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RAHS community turns right on red

E Marginal Way traffic laws annoy student drivers

By Harrison Korin

Culprit caught turning right on the no red.

Culprit caught turning right on the no red.

Each year brings a new class of student and parent drivers to RAHS. The school district has added speed bumps on Phoenix Drive to stifle speeding, and RAHS itself uses a system where a permit must be obtained to park in the RAHS parking lot.

 

Among other safety precautions, the “no right on red” sign when turning from Phoenix Drive to East Marginal Way stands out, often annoying teacher and student drivers. Senior Josh Husby, junior Tanvir Tatla, and RAHS math teacher Michael Gudor all have their own views on the “no right on red” sign.

 

“I think they put in the sign for the tow trucks that carry the cars [that share a turn with RAHS],” said Husby, “because it would be very catastrophic if they got run into or ran into someone else.”

 

Because Husby believes the sign is meant as a caution for the second driveway and he wants to get home as quickly as possible, he turns right on red.

 

“[I do turn right on red because] traffic getting to my house is very stressful, and there is a very small time window I have to beat to get home in a reasonable time,” said Husby.

 

Though he doesn’t adhere to the sign’s rule, Husby is cautious about potential consequences. Husby even has a routine for turning right onto E Marginal Way.

 

“Look right for cops, look left for cops, look right for cops again then punch it,” said Husby.

 

Though less enthusiastic, Junior Tanvir Tatla doesn’t always adhere to the signage either.

 

“Sometimes I do [turn on red], sometimes I don’t,” said Tatla. “Usually when I do it, it’s at 9:00 pm and after robotics when no one is around, but normally I don’t in the daytime.”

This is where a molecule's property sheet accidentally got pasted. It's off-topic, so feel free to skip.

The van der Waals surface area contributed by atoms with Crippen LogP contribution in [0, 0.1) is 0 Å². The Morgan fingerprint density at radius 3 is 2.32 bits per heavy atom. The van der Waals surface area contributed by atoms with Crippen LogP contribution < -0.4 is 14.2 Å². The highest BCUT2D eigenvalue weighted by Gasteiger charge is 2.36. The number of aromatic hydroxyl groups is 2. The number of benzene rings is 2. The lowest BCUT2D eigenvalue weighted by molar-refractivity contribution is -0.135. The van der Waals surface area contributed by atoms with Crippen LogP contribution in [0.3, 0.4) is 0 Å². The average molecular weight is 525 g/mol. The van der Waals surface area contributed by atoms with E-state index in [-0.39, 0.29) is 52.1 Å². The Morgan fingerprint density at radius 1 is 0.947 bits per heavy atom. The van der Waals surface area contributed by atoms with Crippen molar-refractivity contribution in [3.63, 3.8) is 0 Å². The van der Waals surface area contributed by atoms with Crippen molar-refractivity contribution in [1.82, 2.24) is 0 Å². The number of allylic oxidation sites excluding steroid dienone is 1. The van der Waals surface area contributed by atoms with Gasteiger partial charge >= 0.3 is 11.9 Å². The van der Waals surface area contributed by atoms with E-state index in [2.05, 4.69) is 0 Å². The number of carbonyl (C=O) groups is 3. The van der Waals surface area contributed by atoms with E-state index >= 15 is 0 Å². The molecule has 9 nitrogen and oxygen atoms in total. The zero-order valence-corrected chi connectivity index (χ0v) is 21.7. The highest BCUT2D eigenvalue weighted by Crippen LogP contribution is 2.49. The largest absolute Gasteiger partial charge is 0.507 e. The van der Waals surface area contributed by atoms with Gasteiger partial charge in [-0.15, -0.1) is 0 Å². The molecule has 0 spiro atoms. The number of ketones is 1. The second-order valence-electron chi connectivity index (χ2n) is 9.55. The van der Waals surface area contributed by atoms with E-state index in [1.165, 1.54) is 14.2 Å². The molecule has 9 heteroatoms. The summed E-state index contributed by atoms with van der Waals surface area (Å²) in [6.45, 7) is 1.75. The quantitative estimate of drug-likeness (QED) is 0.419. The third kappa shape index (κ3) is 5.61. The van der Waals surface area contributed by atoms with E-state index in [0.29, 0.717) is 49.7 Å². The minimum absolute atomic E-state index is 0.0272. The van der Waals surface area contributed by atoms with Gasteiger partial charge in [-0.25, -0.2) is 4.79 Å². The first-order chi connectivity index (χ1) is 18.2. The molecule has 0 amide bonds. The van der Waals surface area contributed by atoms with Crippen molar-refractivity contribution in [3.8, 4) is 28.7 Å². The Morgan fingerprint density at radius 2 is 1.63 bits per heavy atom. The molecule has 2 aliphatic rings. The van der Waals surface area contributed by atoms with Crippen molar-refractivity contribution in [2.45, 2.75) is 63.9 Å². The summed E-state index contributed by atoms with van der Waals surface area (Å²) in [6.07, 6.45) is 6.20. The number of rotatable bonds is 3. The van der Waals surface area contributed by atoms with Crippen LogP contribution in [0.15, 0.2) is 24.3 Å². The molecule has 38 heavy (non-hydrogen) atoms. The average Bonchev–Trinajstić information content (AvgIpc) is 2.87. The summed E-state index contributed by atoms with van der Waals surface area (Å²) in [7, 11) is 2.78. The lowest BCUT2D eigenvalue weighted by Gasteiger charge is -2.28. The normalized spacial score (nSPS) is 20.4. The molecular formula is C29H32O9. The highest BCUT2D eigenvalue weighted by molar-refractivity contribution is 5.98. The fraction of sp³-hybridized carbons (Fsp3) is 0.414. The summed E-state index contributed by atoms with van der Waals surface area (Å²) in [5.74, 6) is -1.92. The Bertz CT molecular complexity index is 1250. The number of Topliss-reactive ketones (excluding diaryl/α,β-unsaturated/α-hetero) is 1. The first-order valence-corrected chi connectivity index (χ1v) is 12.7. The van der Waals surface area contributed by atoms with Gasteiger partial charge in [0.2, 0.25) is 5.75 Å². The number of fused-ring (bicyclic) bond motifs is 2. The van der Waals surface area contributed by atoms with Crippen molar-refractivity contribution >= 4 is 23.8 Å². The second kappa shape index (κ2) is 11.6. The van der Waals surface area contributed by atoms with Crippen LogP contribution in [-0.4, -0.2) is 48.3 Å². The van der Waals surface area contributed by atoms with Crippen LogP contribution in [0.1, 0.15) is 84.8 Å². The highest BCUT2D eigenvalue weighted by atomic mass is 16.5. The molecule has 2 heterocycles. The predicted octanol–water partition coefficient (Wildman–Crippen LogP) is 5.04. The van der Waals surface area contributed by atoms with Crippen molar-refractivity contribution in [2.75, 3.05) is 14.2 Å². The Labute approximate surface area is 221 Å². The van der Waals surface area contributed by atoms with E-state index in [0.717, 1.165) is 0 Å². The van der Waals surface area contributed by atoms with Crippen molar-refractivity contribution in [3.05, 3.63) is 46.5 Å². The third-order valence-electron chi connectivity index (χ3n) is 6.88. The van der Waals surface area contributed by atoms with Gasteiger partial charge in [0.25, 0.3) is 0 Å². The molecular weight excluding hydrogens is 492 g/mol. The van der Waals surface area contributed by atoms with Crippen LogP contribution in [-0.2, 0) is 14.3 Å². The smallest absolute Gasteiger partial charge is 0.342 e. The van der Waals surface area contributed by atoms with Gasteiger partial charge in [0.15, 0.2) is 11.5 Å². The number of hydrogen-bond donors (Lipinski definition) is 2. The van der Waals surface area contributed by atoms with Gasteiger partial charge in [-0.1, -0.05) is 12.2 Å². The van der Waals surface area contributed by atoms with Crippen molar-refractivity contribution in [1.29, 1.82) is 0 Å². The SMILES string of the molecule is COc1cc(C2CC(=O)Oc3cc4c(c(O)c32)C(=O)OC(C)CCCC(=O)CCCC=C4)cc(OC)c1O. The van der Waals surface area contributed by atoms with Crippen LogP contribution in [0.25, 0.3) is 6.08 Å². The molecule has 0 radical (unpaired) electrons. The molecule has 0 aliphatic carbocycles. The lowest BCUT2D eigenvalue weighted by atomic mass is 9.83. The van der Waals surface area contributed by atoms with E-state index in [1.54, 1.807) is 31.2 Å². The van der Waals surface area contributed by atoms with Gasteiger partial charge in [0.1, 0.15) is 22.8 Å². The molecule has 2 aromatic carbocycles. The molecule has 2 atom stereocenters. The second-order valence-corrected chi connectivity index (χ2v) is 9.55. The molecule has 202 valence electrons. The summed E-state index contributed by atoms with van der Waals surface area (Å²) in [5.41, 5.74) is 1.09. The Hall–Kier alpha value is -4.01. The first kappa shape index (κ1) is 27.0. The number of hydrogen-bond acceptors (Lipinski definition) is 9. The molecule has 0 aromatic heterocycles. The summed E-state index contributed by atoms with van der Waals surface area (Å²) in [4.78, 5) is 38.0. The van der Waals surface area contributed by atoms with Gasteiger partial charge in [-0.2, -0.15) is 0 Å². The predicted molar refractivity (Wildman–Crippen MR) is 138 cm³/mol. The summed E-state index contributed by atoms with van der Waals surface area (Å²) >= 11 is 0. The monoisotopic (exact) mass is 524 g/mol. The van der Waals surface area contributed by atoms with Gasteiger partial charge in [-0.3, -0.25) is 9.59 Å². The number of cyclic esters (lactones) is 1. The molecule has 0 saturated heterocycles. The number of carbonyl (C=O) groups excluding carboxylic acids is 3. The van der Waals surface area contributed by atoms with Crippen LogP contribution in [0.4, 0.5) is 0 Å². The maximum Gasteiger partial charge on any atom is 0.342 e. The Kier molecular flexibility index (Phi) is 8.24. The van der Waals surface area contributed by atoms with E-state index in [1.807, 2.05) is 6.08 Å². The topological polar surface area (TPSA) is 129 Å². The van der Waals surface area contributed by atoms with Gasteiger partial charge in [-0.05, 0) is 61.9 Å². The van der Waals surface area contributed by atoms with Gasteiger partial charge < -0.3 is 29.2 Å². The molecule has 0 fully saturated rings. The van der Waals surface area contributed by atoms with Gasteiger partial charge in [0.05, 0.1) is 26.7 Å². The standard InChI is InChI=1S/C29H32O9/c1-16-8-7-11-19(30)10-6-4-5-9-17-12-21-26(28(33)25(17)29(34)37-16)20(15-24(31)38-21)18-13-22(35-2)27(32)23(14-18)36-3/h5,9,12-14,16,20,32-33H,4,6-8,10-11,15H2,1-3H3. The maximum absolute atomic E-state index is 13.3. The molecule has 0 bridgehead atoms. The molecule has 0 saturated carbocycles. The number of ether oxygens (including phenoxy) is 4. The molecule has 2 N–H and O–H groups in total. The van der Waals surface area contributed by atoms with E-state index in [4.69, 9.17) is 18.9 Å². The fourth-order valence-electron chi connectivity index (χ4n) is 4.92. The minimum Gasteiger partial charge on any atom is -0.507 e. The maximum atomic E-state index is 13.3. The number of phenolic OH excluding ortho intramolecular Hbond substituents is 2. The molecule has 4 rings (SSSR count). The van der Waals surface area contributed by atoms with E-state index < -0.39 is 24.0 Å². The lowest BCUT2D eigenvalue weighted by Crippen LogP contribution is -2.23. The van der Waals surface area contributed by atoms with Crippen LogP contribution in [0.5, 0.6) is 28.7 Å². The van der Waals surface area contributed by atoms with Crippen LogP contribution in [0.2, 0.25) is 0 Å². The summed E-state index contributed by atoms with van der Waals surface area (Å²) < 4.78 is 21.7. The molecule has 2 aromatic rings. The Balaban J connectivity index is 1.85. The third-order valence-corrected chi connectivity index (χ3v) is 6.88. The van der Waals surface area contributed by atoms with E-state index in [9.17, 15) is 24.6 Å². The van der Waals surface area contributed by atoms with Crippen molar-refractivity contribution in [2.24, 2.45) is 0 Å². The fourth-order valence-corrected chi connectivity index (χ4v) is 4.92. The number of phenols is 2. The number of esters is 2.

Tatla has a more neutral outlook towards the sign than Husby, with a more cautious attitude toward toward the potential consequences.

 

“I am scared to break the law. I don’t want to get caught, and it says no turn right on red for a reason so I instinctively don’t,” said Tatla.

 

Tatla sees the reasoning behind the sign given the potential dangers of turning into oncoming traffic.

 

“Personally I don’t care as much,” said Tatla  “[but] I don’t think it is safe when someone is coming and they might not see it.”

 

For some experienced drivers like teacher Michael Gudor, taking a right turn at a red light is like second nature.

 

“I do take right turns on red normally,” said Gudor, “but I am used to taking them so sometimes habit takes over and I take the turn but never by choice.”

 

Gudor is also aware of the potential consequences not because he is worried about an accident, but because he doesn’t like breaking the law.

 

“I’m not worried because don’t turn in front of a car, but I do understand it’s illegal so I’m like, ‘Oh, I can’t believe I did that.’” said Gudor

 

Like Tatla, Gudor believes laws are in place for a reason and cautions against ignoring the signage.

 

“It’s dangerous to disregard traffic laws,” said Gudor.
Though drivers have differing perspectives on the rules for turning onto E Marginal Way, breaking traffic laws can cause a fine of up to $250, and it is up to drivers to decide whether the turn is worth the risk.

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